An inquiry is ongoing into the east coast railway, and now an inspector has been sent into Northamptonshire County Council. Surrey, which benefited from a midnight visit by the Secretary of State for Housing, Communities and Local Government to No. 11 Downing Street, is also in difficulties. The leader of Northamptonshire County Council said that she had been warning since 2013-14 that the council
“couldn’t cope with the levels of cuts”
it was facing. An inspector is being sent in to do what? The council leader has explained that the cuts are the cause and the fact of the inspection also stifles any further discussion. As the Minister said, it
“would be inappropriate for the Government to comment while the inspection is under way”.—[Official Report, 6 February 2018; Vol. 635, c. 1357.]
So, will the Leader of the House write to me, letting us know how long the inspection will take before the inspector reports, and what the inspector’s terms of reference are?
Is the Leader of the House aware of any statement by the Government on the misuse of statistics? Sir David Norgrove, Chairman of the UK Statistics Authority, said the Prime Minister was misusing the statistics on waiting times by comparing different things. In England, she uses time from decision to admit to time of admission to another part of the health service. In Wales, she quotes the entire time patients wait from arrival, including decision to admit, to actual admission. When will that be corrected? The Government’s statement said that they accept the UKSA assessment, but their assessment of this target still stands. That is bizarre. When will the correction be published, in response to Sir David’s comments?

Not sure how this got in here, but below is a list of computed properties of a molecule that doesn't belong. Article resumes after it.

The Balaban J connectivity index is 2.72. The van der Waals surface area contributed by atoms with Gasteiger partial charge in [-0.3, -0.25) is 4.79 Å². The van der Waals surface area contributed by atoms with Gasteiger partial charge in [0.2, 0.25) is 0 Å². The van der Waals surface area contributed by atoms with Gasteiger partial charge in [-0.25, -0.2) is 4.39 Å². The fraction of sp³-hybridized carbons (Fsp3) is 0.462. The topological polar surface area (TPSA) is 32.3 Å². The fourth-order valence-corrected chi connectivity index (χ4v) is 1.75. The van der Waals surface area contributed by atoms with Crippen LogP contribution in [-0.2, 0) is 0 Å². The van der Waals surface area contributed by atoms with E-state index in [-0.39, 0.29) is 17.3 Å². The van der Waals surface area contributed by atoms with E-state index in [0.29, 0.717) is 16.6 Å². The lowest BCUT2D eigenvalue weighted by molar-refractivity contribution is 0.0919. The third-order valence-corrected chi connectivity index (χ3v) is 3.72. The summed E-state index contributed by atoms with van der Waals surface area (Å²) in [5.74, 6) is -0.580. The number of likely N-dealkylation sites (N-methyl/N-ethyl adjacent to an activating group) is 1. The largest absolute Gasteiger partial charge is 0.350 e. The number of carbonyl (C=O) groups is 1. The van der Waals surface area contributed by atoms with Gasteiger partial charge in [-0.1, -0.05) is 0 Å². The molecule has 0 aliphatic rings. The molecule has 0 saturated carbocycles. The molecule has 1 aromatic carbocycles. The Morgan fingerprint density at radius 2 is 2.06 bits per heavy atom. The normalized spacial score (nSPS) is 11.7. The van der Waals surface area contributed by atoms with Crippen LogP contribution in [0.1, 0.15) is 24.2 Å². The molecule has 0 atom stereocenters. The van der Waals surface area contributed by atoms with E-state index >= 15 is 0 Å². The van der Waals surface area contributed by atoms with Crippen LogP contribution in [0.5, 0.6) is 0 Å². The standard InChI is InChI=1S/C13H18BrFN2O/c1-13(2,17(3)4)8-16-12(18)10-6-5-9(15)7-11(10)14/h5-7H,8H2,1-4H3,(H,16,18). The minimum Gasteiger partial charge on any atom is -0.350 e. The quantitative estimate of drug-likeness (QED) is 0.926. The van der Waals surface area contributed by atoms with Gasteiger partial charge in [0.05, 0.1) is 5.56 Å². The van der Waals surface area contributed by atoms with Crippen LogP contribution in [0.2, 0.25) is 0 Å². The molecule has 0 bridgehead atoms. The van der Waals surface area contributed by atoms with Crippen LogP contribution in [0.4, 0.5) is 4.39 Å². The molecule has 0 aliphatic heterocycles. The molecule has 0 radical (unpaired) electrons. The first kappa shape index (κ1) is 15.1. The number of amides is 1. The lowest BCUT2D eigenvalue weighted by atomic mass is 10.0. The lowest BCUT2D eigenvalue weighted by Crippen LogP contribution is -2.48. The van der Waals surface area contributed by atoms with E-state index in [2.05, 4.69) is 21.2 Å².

Let us acknowledge that the oldest language in Europe was celebrated this week in the Welsh Grand Committee. [Hon. Members: “Hear, hear.”]
However, more delay by the Government: the Women and Equalities Committee report, “Building for Equality: Disability and the Built Environment”, was published in April 2017, but there has been no Government response. In a written answer, the Minister for Employment referred back to an earlier answer. That earlier answer says “shortly”—but that was on 9 November. This issue affects blind people. When will the Government respond, and when will they take people with disabilities seriously?
I join the Leader of the House in celebrating the fact that women got the vote. They said, “Deeds, not words”—the cry celebrating women over a certain age and with property getting the vote. The test of a Government’s commitment is deeds, not words. So, will the Leader of the House explain why former military wives are losing out on their pension credits because they reached pension age before the rules changed? Deeds, not words, on WASPI women. Deeds, not words, on the House of Commons research that found that 86% of austerity falls on women. Cuts have cost women £79 billion compared with £13 billion for men. Deeds, not words, on equal pay for equal work. The Leader of the Opposition has done his deeds, because our shadow Cabinet is 50% made up of women. That cannot be said of the Cabinet.